She gave birth to three sons of Zeus, Minos, Rhadamanthys and Sarpedon. These men were known for their fairness and became the three judges of the Underworld, when they died. In fact, Minos founded the town of Knossos and gave his name to an entire civilization, the Minoan civilization.

Zeus loved Europa so much that he showered her with three priceless gifts. The first one was a bronze man, Talos, who served as a guard to her. He was the bronze giant that the Argonauts met and killed in their attempt to shore on Crete. The second was a dog, Laelaps, which could hunt anything she wanted. The last one was a javelin that had the power to hit the target, whatever it was. Europa was later married to one of the kings of Crete, Asterius, who adopted her sons and made her the first queen of Crete.
Nowadays, this lovely fable is depicted in the 2-euro coin of the European Union to pay attribute to the Godmother of Europe. And the name Europa has been given to one of Jupiter’s 16 moons.

Icarus & Deadalus

In Greek mythology, Icarus was the son of the master craftsman Daedalus, the creator of the Labyrinth. Icarus and Daedalus attempt to escape from Crete by means of wings that Daedalus constructed from feathers and wax.

Icarus ignores Daedalus’ instructions not to fly too close to the sun, causing the wax in his wings to melt. Icarus fell into the sea and drowned. The Icarian Sea, where he fell, was named after him and there is also a nearby small island called Icaria.

Infancy of Zeus

The birthplace of Zeus is in Crete. Either Ideon Andron Cave of Mt. Psiloritis or Diktaion Andron cave in the Lasithi Plateau. According to Apollodorus, Rhea, after giving birth to Zeus, she gives him to the nymphs Adrasteia and Ida, daughters of Melisseus, to nurse him. They feed him on the milk of the she-goat Amalthea, while the Kouretes guard the cave and beat their spears on their shields so that Cronus cannot hear the infant’s crying.
Cronus swallows each child as soon as they are born, having received a prophecy from his parents, Gaia and Uranus, that one of his own children is destined to one day overthrow him as he overthrew his father.
Rhea then gives to Cronus, in the place of a child, a stone wrapped in swaddling clothes, which he promptly swallows, unaware that it isn’t his son.

Important Cretan Figures

El Greco

🗓️ (1541 –  1614)

Domḗnikos Theotokópoulos most widely known as El Greco was a Greek painter, sculptor and architect of the Spanish Renaissance.

El Greco was born in the Kingdom of Candia (modern Crete), which was at that time part of the Republic of Venice, Italy, and the center of Post-Byzantine art. He trained and became a master within that tradition before traveling at age 26 to Venice, as other Greek artists had done. In 1577, he moved to Toledo, Spain, where he lived and worked until his death. In Toledo, El Greco received several major commissions and produced his best-known paintings, such as View of Toledo and Opening of the Fifth Seal.

One of the great Cretan figures that gave shape to modern Crete & Greece!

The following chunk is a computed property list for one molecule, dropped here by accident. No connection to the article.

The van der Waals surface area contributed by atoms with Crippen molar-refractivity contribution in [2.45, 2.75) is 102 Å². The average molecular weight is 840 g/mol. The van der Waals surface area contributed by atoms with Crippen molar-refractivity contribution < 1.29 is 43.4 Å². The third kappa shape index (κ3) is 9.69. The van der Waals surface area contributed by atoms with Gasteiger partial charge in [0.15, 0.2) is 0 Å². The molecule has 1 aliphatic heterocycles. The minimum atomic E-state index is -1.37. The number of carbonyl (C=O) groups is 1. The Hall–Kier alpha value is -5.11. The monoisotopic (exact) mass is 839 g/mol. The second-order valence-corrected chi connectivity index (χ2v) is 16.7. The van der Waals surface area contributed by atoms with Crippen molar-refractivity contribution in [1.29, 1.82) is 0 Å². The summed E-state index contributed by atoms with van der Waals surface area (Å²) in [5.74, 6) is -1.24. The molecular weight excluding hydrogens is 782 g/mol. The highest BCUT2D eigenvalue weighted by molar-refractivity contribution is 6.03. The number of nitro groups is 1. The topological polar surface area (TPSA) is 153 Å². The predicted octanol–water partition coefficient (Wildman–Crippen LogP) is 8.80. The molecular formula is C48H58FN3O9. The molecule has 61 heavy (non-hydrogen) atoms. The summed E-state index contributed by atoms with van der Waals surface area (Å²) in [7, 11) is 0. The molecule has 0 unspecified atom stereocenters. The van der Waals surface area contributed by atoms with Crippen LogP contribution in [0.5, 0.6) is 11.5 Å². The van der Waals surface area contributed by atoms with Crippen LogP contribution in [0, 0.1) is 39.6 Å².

Chariklia Daskalaki

🗓️ (1866)

The Cretan heroine Chariklia Daskalaki is associated with the insurrection of 1866 at the Arkadi Monastery, one of Crete’s most venerated symbols of freedom. Under siege from the Turks, insurgent monks and villagers led by the abbot Gabriel blew themselves up by igniting the powder magazines rather than surrender, a dramatic event that brought home to Europe the intensity of the problem of Cretan independence.

Odysseus Elytis

🗓️ (1911 – 1996)
Heraklion, Crete

(real name: Odysseus Alepoudellis) He was one of the most important Greek poets, a member of the literary generation of the 30s. He was awarded in 1960 with the State Prize for Poetry and in 1979 with the Nobel Prize for Literature, the second and last Greek to date to be awarded the Nobel Prize for Literature. His best known poetic works are Axion esti, Helios o pritos and Orientations.

He formed a personal poetic idiom and is considered one of the innovators of Greek poetry. Many of his poems were set to music, while his collections have been translated into many foreign languages. His work also includes translations of poetry and plays. He was a member of the International Union of Art Critics and the European Society of Critics, a representative at the Rencontres Internationales in Geneva and Incontro Romano della Cultura in Rome.

Michail Korakas

🗓️ (1797–1882)
Heraklion, Crete

Michail Korakas was a Cretan revolutionary, who played a major role in successive Cretan revolts against the Ottoman Empire. Upon the outbreak of the Greek War of Independence in 1821, he joined the Cretan uprising.

1797 – Born in Pombia, central Crete
1827 – Battle of Malaxa & Battle of Karpathos
1828 – Battle of Peloponnese
1841 – Uprisings
1858 – Uprisings & became yusbashi (Captain) of the local Cretan gendarmerie
1866 – The Great Cretan Revolution
1867 – Became commander-in-chief of the 12 eastern provinces of Crete
1878 – Uprising of the eastern provinces
1879 – Left Crete for Athens and then for Egypt
1882 – Passed away in his village

Michael Theodorakis

🗓️ (1925 – 2021)
Chania, Crete

Michael Theodorakis was a Greek composer and lyricist credited with over 1,000 works. Up until his death, he was viewed as Greece’s best-known living composer!
He scored for the films Zorba the Greek (1964), Z (1969), and Serpico (1973). He was a three-time BAFTA nominee, winning for Z. For the score in Serpico , he earned Grammy nominations. Furthermore, for the score to Zorba the Greek, with its ‘Zorba’s Dance’, he was Golden Globe nominated. He composed the “Mauthausen Trilogy”, also known as “The Ballad of Mauthausen”, which has been described as the “most beautiful musical work ever written about the Holocaust” and possibly his best work. He was also awarded the Lenin Peace Prize.
Politically, he was associated with the left from 1981 to 1990, and then became a government minister, and fought against drugs and terrorism and for culture, and education. He continued to speak out in favour of leftist causes, Greek–Turkish–Cypriot relations, and against the War in Iraq. He was a key voice against the 1967–1974 Greek junta (military dictatorship), which imprisoned him and banned his songs.